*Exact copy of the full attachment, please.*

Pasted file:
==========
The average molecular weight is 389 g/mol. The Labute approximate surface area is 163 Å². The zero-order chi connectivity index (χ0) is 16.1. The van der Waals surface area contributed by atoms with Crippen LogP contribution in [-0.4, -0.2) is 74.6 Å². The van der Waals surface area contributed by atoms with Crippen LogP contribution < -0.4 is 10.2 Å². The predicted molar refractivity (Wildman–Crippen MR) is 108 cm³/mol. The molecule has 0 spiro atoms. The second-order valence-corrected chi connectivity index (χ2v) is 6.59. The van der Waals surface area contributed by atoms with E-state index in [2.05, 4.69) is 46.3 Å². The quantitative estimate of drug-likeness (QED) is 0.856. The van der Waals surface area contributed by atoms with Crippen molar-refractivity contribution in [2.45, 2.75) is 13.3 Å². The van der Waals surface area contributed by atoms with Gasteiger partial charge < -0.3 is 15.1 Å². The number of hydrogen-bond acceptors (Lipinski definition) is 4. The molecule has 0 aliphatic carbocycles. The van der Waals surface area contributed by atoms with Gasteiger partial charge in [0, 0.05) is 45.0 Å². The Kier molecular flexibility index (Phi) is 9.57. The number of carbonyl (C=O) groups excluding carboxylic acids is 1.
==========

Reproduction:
The average molecular weight is 389 g/mol. The Labute approximate surface area is 163 Å². The zero-order chi connectivity index (χ0) is 16.1. The van der Waals surface area contributed by atoms with Crippen LogP contribution in [-0.4, -0.2) is 74.6 Å². The van der Waals surface area contributed by atoms with Crippen LogP contribution < -0.4 is 10.2 Å². The predicted molar refractivity (Wildman–Crippen MR) is 108 cm³/mol. The molecule has 0 spiro atoms. The second-order valence-corrected chi connectivity index (χ2v) is 6.59. The van der Waals surface area contributed by atoms with E-state index in [2.05, 4.69) is 46.3 Å². The quantitative estimate of drug-likeness (QED) is 0.856. The van der Waals surface area contributed by atoms with Crippen molar-refractivity contribution in [2.45, 2.75) is 13.3 Å². The van der Waals surface area contributed by atoms with Gasteiger partial charge < -0.3 is 15.1 Å². The number of hydrogen-bond acceptors (Lipinski definition) is 4. The molecule has 0 aliphatic carbocycles. The van der Waals surface area contributed by atoms with Gasteiger partial charge in [0, 0.05) is 45.0 Å². The Kier molecular flexibility index (Phi) is 9.57. The number of carbonyl (C=O) groups excluding carboxylic acids is 1.